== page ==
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24th April 2024 5:37 pm

“A difference of opinion is what makes horse racing and missionaries."

Green Space, White Space, Grey Lies, a black day.

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I went with The Hon the other day to the funeral of Norman Thomas, a proper traditional country farmer. He was three times larger than life; he shot well, hunted hard, farmed profitably (largely thanks to land development), drank prodigiously, partied noisily, and loved horses and racing. (His daughter worked for us and was a joy, but she was a far better point-to-point trainer. She left us and has since won at Cheltenham. Such are the wonders of life.) Over 200 people gathered and saw him off, including jockeys, trainers, owners, racecourse directors, keepers, huntsmen, farmers, Kennel staff, Masters and neighbours. We listened to Kingy give a reading and another great countryman, Dickie Green give his eulogy. I gather the Wake was a hooley. Sadly, we missed it, but I had drunk with Norman when he was alive, and my liver still feels bruised.

Had he been alive the day before his funeral, he would have been on his feet and looking for his boots, because a charity umbrella group called The Wildlife and Countryside Link, whose members include the RSPCA, WWF and National Trust, claimed in a report (evidence is too strong a word for opinions) provided to parliament that:

“Cultural barriers reflect that in the UK, it is white British cultural values that have been embedded into the design and management of green spaces, and into society’s expectations of how people should be engaging with them…. racist colonial legacies continue to frame nature in the UK as a ‘white space’”, and claims that “the perception that green spaces are dominated by white people can prevent people from ethnic minority backgrounds from using green spaces”.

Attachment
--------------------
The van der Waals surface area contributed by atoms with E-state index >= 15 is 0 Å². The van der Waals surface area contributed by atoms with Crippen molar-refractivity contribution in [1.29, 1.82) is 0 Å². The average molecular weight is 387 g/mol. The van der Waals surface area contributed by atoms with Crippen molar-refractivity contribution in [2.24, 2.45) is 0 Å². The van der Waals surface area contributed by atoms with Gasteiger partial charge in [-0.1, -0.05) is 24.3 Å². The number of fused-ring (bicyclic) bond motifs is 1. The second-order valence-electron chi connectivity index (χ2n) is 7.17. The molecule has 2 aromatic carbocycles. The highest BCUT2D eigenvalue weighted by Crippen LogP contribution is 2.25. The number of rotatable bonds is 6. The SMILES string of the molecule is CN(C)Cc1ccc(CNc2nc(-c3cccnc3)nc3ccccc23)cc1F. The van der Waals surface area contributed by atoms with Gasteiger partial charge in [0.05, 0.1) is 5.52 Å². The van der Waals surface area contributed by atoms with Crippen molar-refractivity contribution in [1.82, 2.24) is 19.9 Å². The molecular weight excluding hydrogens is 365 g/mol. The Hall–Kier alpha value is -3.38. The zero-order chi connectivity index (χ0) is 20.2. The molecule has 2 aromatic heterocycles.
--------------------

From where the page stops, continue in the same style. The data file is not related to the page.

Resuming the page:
Link is headed by Richard Benwell, the White Male chief executive and a former Liberal Democrat prospective parliamentary candidate, who worked as a policy adviser to the secretary of state for environment, food and rural affairs in 2018. Benwell told newspapers,

“Nature should be for everyone to enjoy and benefit from. Sadly, however, the evidence shows that people of colour in the UK are more likely to live in areas with less green space and that are more heavily polluted and natural spaces. There are multiple complex reasons behind this, as well as contemporary, well-documented experiences of racism that people are still encountering. Access for all and addressing the barriers people face should be a guiding light for all nature sites.”

I am not convinced that the current 82 member organisations had taken on board that being part of this jolly networking group would allow Mr Benwell the right to become so terribly involved in racial politics. In fact, I would go so far as to suggest that this has been a legere de main by no more than a dozen people whose posturing self-righteousness deeply diminishes their purported environmental aspirations. I know I’m on the right path because after the “Countryside is Racist” media storm broke, “Busy” Benwell issued another press release that said: